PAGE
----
A Bride’s Guide to Pantone’s 2016 Colors of the Year

How to not turn your wedding into a tacky pastel nightmare

A bridal bouquet by Sullivan Owen.

Your wedding color story can come from all kinds of inspirations—a favorite flower, fabric, the season or your venue. The right hue sets the right mood, and trend-conscious brides may opt to go straight to the source, The Pantone Color Institute, which named Rose Quartz and Serenity Blue the 2016 colors of the year.

Rose Quartz and Serenity Blue stand for balance, calmness and tranquility, which is the ideal frame of mind when walking down the aisle. But if executed poorly, the combo is disastrous and your nuptials—drenched in sickly sugar cotton candy shades—could look more like a coed nursery or a super sweet-sixteen.

On the other hand, if done well with a sophisticated eye, the muted pink and perfect blue are stunning. Here’s how to execute: Carry the theme throughout your wedding, making one color dominant over the other. Remember that the two need not be combined in every scenario—they are best when broken up with neutrals like white, ivory, silver or gold.

Florist Sullivan Owen suggests adding elements of texture—dimensional greenery (think seeded eucalyptus) or branches and accent flowers. A few shades deeper or lighter can ramp up drama and connect the pastels. Lighting can also have a soothing and romantic effect. Your dress could be blush with your bridesmaids in blue. Or, perhaps your theme is set from the start by a gorgeous pink diamond engagement ring (enough said!).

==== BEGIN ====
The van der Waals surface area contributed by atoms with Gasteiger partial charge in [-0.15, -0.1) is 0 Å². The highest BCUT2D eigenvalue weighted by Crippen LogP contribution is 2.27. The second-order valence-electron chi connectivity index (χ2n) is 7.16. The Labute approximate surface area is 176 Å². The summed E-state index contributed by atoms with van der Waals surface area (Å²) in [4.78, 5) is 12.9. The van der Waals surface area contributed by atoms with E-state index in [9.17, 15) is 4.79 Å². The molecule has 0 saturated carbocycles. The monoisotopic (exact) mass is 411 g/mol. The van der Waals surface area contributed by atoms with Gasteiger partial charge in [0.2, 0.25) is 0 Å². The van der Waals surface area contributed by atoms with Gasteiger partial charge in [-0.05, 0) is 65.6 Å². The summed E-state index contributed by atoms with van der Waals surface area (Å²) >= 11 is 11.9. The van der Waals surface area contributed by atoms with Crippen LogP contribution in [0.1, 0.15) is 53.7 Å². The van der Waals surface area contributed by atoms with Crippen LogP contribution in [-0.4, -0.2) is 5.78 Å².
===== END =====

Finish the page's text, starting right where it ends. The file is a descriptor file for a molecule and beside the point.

Rose Quartz and Serenity Blue can work for a glamorous, formal, black-tie affair or an effortless garden party with the sky as your backdrop. As long as the feeling is serene and dreamy, you won’t go wrong.

Angel Orensanz in New York is perfect for a pink and blue ceremony. (Photo: Karen Wise Photography)

Select a venue that suits your theme. New York’s Angel Orensanz church looks like a romantic jewel box with rose quartz lighting, candles and a blue ceiling ( decor by event planner, Ron Wendt Design).

For the high fashion bride.

Don’t be afraid to take cues from the runway, like this nude tulle gown with embroidered holographic flowers from Josep Font, creative director for Delpozo. And if you find a gown that fits in white, ask if it comes in blush as many bridal salons will offer the option. But always be sure to look at a swatch.

Of course you said yes.

Kwiat’s gem could inspire the whole scheme—modern with a unique and unexpected twist. This natural fancy pink radiant diamond ring set in platinum and rose gold really might be all that you need.

Cool meets classic.

The right shoe can add an element of whimsy to the traditional white dress. A no-fail choice is Miu Miu’s blush Mary Jane—pale patent leather with an open peep toe and crystal embellishment.

Enliven a no-frills gown with metallic accessories.

Bridesmaids can be monotone, and blue looks good on almost everyone. Add silver shoes to this illusion v-neck from Amsale.

When gifting, think keepsake.

These sterling silver “Rock Candy” mini stud earrings in blue topaz from Ippolita are perfect for a wedding party gift or your own “something blue.”

Try a peaceful garden party. (Photo by: Corbin Gurkin)

A blue and white table keeps it simple, easy and dreamy. Lynn Easton of Easton Events styles a garden reception with scrim on the chairs, an indigo paisley printed tablecloth from Les Indiennes and blue plates from Anthropolgie.

Rachel Leonard was the Fashion Director of Brides Magazine for 18 years–the first employee at Condé Nast to make the jump from advertising to editorial. Rachel is currently the Editorial Director for The Bridal Council, and can be followed on Instagram @_rachelleonard A Bride’s Guide to Pantone’s 2016 Colors of the Year